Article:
With three wall sections and four towers, the pieces measure almost three feet in length when laid out together.  I am still waiting for Mordor to agree to pay for it.






I am not the most talented chap when it comes to scratchbuilding.  As Ross M put it recently, I find the art of drawing lines using a ruler, cutting, and finding that things line up evenly is nothng short of sorcery.  If you look at it up close, the joins are quite rough and the whole thing is rather dodgy, but from a small distance it looks ok.    Once the components were glued together, I sprayed them with a gray art paint by Liquitex.  It tended to obscure the scoring I had done in some sections to suggest the stonework, so I have to go over everything again with a craft knife to make sure the stonework comes through.

I got enough of this done to provide me with an entry for the "scene from a book or film" contest on this year's Painting Challenge.  When I started the project, I thought I would have time to use the wall for a scene from the siege of Gondor in the Return of the King.  However, I didn't have enough Gondorians completed for that, so decided that I could call this Helm's Deep and be done with it.


Bad chaps roll up to the wall.




Elves and men desperately defend themselves.




This project amused me and gave me the chance to acquire some lessons learned about scratchbuilding fortifications.   Thirty bucks for two sheets of foamcore and a can of gray spray paint was a lot less expensive than buying a resin model from the likes of Hudson and Allen.  


When the spirit moves me I may add a few more sections, enough for a game simulating an assault on one portion of a fortress, where the attacker wins by getting up and over in strength.   There are siege rules in the GW LOTR rules, and there may be some homebrew siege rules for Dragon Rampant, I shall have to see.


At any rate, Secret Santa, my orcs have something to shoot at and batter down.  They are happy, as am I.  Thank you for the inspiration.



Monday, March 6, 2017

Troops For The Elven Realm

Middle Earth, I find, is rather like Napoleonics, in that after a while, you start to want to do all the armies.    Well, maybe not all of them, but I do have some unpainted 6mm Bavarians and I am not sure how that idea started.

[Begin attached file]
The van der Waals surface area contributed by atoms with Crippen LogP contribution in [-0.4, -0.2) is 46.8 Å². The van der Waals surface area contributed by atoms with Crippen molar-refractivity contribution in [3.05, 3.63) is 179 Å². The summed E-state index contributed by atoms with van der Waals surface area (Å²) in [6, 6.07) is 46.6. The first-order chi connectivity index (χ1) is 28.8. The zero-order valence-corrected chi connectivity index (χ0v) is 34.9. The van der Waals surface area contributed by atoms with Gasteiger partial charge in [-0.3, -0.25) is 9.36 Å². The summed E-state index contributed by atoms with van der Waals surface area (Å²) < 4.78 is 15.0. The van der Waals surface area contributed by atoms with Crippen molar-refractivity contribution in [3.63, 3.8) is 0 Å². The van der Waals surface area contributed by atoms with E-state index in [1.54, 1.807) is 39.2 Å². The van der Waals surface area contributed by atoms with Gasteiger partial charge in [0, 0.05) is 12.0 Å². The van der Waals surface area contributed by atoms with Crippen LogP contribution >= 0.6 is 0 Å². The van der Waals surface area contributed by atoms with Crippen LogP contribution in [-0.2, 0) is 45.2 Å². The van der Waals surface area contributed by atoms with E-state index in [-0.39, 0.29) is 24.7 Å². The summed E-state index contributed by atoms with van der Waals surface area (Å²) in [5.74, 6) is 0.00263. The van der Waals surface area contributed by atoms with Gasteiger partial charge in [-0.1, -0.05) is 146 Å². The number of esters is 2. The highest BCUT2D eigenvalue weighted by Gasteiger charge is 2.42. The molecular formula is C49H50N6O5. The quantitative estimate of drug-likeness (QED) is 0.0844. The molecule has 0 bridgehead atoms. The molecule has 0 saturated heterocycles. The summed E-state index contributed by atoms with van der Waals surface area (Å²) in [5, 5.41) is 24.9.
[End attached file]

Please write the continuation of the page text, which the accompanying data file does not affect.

While my Elven force has been decidedly, well, matriarchal thus far, some years ago I acquired some of the GW lead sculpts of elves as seen in the (infamous to book purists) Helm’s Deep sequence from Peter Jackson’s The Two Towers.  I also had some sprues of the GW plastic elves from the Warriors of the First Age set, the chaps seen in the prelude to the first Jackson film, where Sauron is walking around all “OOO, look at me and my shiny ring on my vulnerable finger, bet you can’t cut THAT off, hahahaha … bugger, that hurt!”.  

I had enough figures to do two 12 strength units for Dragon Rampant, if I augmented the archers with some other figures.   Besides, my good friend James has been knocking it out of the park since November with his amazing progress on the Vendel fantasy sculpts we chipped in on, as you can see here.  His hand painted banners are a thing of beauty, and he’s been doing some terrific BIG solo battles using Dragon Rampant, such as this one, which is accompanied by some lovely writing.  I figured that the next time we get together, we can combine forces, and I can augment his elves with these chaps.

 These will probably be fielded as Light Foot in DR terms, using the upgrades cleverly thought through by Iron Mitten/Secundus here. Chaps with the silver skirts in the centre of the unit are lead figures, which now appear to be OOP.

 

Unit of eight archers, also from the plastic Warriors of the First Age set.  I had a bit of a disaster priming these with black spray paint, as the paint got all thick and nubbly on some sides of some figures and hid a lot of detail, so they don’t look terrific up close.  However, in their bright blues, violet and gold, they look sharp enough from a distance.   Getting another sprue just for the 4 archer figures is annoying but probably cheaper and more useful than buying these chaps, as the plastic sprue will give me enough figures to make up a 12 figure unit of men of the First Age that can pass as Gondorians.

 

Finally, a close up shot of the command group.  I gave the boss a white cape, and tried a new technique for me, starting it out as brown, and then layering it up with three successive colours, ending in titanium white.   You can see it better in the first shot, not sure I like it.  I got the nerve to try the flag thanks to James’ good examples.

So, a force to keep the orcs on their toes, I hope.  If you haven’t seen these figures yet on the Analogue Hobbies Painting Challenge, they appeared there with another project which I will show off separately here another time.

Blessings to your brushes!

These figures bring my 2017 totals to:

15mm: Vehicles: 3, Foot Figures: 4, Scenic Pieces: 7

20mm: Foot figures: 18

28mm:  Foot Figures: 57;  Mounted Figures: 2; Terrain Pieces: 10

Blog Archive

Followers